Trump 2020 Budget Raises Military Spending, Cuts Everything Else

Monday, March 11, 2019
By Paul Martin

by Tyler Durden
Mon, 03/11/2019

President Trump’s 2020 budget isn’t just an outline of his government’s priorities, Democrats have interpreted it as a declaration of war.

Putting forth a budget that the Washington Post said would almost certainly result in another shutdown (and possibly a debt-ceiling crisis) later this year, Trump proposed deep cuts to federal agencies and social welfare services, while once again boosting spending for the military, and appropriating more than $8 billion for his wall.

The budget, which is expected to become a major issue in the 2020 race, calls for a $17 billion reduction in food stamps, and a $22 billion reduction in welfare programs. It would cut foreign aid by $13 billion, while raising total defense spending by 4% to $750 billion. Over a decade, the budget would cut $1.9 trillion from mandatory spending over a decade.

In total, Trump’s budget calls for $4.75 trillion in federal spending for 2020, up 5% from what’s expected in 2019.

Here are some of the highlights:

5% domestic spending cut
31% cut to the EPA
Budget would establish a new Energy Star fee to raise $46 million in fiscal 2020, plus offsetting fees for chemical and oil facilities that could raise $20 million and $10 million
11% cut to the Energy Department
22% cut to Department of Transportation
12% cut to Department of Health and Human Services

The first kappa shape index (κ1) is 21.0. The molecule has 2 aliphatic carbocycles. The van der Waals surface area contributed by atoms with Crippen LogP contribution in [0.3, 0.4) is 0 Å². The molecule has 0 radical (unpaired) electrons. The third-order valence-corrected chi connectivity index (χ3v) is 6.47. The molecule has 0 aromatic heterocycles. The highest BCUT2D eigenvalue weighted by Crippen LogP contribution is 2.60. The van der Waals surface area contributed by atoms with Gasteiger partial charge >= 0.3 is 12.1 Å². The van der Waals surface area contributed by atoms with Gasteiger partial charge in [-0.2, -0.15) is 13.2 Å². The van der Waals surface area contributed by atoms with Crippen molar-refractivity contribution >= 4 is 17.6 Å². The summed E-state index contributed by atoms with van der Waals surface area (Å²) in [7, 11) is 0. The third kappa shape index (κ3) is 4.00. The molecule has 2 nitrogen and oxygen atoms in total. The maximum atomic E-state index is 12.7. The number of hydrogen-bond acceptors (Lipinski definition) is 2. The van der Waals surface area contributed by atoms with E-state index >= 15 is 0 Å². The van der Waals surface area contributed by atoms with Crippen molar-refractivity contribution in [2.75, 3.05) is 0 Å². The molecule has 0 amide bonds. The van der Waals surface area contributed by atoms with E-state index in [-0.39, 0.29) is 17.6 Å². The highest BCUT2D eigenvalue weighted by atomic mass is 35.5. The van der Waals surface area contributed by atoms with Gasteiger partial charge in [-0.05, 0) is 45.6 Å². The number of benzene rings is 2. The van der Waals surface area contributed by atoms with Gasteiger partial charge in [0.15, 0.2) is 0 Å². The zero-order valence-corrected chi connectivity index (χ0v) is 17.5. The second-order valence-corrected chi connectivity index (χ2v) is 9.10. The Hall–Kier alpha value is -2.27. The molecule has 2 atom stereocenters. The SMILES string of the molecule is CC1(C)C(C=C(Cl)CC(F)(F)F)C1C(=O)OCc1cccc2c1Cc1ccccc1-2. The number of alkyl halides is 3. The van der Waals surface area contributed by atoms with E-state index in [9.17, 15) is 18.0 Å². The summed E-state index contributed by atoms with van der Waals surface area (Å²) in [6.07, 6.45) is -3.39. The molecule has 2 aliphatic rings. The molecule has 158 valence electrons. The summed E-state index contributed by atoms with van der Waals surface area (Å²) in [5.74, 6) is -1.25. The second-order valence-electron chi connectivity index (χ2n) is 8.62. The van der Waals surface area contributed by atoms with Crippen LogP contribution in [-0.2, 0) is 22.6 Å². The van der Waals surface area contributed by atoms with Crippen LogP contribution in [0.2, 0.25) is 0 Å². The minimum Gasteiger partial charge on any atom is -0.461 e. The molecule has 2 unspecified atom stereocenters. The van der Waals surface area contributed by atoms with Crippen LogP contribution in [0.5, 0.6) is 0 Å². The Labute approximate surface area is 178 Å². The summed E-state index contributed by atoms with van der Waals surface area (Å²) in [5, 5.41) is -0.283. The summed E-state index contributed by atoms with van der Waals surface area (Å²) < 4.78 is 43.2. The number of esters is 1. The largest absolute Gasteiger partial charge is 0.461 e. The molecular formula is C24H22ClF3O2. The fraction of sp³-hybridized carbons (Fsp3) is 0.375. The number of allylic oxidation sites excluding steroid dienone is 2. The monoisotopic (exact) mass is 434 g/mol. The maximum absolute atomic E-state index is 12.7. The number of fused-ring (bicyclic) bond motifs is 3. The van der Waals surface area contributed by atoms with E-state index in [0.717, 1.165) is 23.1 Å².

Foreign aid reduced by $13 billion
Defense spending increased by 4% to $750 billion
Budget projects $200 billion increase in annual defense spending by 2029, including money for Space Force
While raising overall defense budget, Trump projects cuts to war spending beginning in 2022, when Oversea Contingency Fund would be cut to $20 billion
Budget for 2020 calls for $174 billion in war spending, including $9 billion in emergency funds
Budget claims path to balance in 15 years
$8.6 billion for the border wall (enough for 722 miles)
New tax on e-cigarettes and vapes
Proposes major overhaul of Medicaid by turning more power over to states and cut $241 billion over 10 years.
The budget projects $1.1 trillion deficit in 2019, 2020, and 2021, and a $1 trillion deficit in 2022.

Democratic leaders have already declared the budget plan “dead on arrival” in Congress, which has more control over the budget process. Some Republicans (the self-proclaimed “deficit hawks” and some moderates) would likely oppose the budget because of the increase in defense spending and its steep cuts to welfare programs

One New York Times reporter pointed out that the budget calls for more spending on the military, and less on “everything else.”

The Rest…HERE

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